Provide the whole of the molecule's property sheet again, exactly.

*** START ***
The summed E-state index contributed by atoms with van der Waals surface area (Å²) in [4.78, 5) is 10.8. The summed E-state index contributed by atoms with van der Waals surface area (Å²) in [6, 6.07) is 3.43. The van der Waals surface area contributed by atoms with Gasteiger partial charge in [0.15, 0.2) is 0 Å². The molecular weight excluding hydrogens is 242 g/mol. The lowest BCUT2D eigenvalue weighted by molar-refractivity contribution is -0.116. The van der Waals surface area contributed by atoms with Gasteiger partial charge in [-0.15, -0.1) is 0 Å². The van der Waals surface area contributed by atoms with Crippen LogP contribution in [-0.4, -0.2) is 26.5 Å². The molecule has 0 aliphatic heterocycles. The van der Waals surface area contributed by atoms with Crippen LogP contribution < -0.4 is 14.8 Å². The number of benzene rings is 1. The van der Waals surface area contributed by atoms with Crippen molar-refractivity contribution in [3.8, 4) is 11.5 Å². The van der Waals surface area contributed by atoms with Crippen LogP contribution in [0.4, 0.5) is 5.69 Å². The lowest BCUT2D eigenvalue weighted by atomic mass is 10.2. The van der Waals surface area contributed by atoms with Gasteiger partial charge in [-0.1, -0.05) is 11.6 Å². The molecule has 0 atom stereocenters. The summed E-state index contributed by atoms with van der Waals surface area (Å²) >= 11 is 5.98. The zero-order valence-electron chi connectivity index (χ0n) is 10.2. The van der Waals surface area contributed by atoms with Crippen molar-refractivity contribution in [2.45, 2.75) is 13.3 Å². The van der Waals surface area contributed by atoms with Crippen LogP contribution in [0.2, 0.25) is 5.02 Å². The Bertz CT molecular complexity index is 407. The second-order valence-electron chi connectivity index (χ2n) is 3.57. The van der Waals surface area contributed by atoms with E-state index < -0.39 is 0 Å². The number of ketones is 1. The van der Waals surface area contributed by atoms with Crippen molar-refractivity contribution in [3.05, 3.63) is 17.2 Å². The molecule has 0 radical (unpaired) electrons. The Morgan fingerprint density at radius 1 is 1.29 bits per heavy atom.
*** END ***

The summed E-state index contributed by atoms with van der Waals surface area (Å²) in [4.78, 5) is 10.8. The summed E-state index contributed by atoms with van der Waals surface area (Å²) in [6, 6.07) is 3.43. The van der Waals surface area contributed by atoms with Gasteiger partial charge in [0.15, 0.2) is 0 Å². The molecular weight excluding hydrogens is 242 g/mol. The lowest BCUT2D eigenvalue weighted by molar-refractivity contribution is -0.116. The van der Waals surface area contributed by atoms with Gasteiger partial charge in [-0.15, -0.1) is 0 Å². The van der Waals surface area contributed by atoms with Crippen LogP contribution in [-0.4, -0.2) is 26.5 Å². The molecule has 0 aliphatic heterocycles. The van der Waals surface area contributed by atoms with Crippen LogP contribution < -0.4 is 14.8 Å². The number of benzene rings is 1. The van der Waals surface area contributed by atoms with Crippen molar-refractivity contribution in [3.8, 4) is 11.5 Å². The van der Waals surface area contributed by atoms with Crippen LogP contribution in [0.4, 0.5) is 5.69 Å². The lowest BCUT2D eigenvalue weighted by atomic mass is 10.2. The van der Waals surface area contributed by atoms with Gasteiger partial charge in [-0.1, -0.05) is 11.6 Å². The molecule has 0 atom stereocenters. The summed E-state index contributed by atoms with van der Waals surface area (Å²) >= 11 is 5.98. The zero-order valence-electron chi connectivity index (χ0n) is 10.2. The van der Waals surface area contributed by atoms with Crippen molar-refractivity contribution in [2.45, 2.75) is 13.3 Å². The van der Waals surface area contributed by atoms with Crippen LogP contribution in [0.2, 0.25) is 5.02 Å². The Bertz CT molecular complexity index is 407. The second-order valence-electron chi connectivity index (χ2n) is 3.57. The van der Waals surface area contributed by atoms with E-state index < -0.39 is 0 Å². The number of ketones is 1. The van der Waals surface area contributed by atoms with Crippen molar-refractivity contribution in [3.05, 3.63) is 17.2 Å². The molecule has 0 radical (unpaired) electrons. The Morgan fingerprint density at radius 1 is 1.29 bits per heavy atom.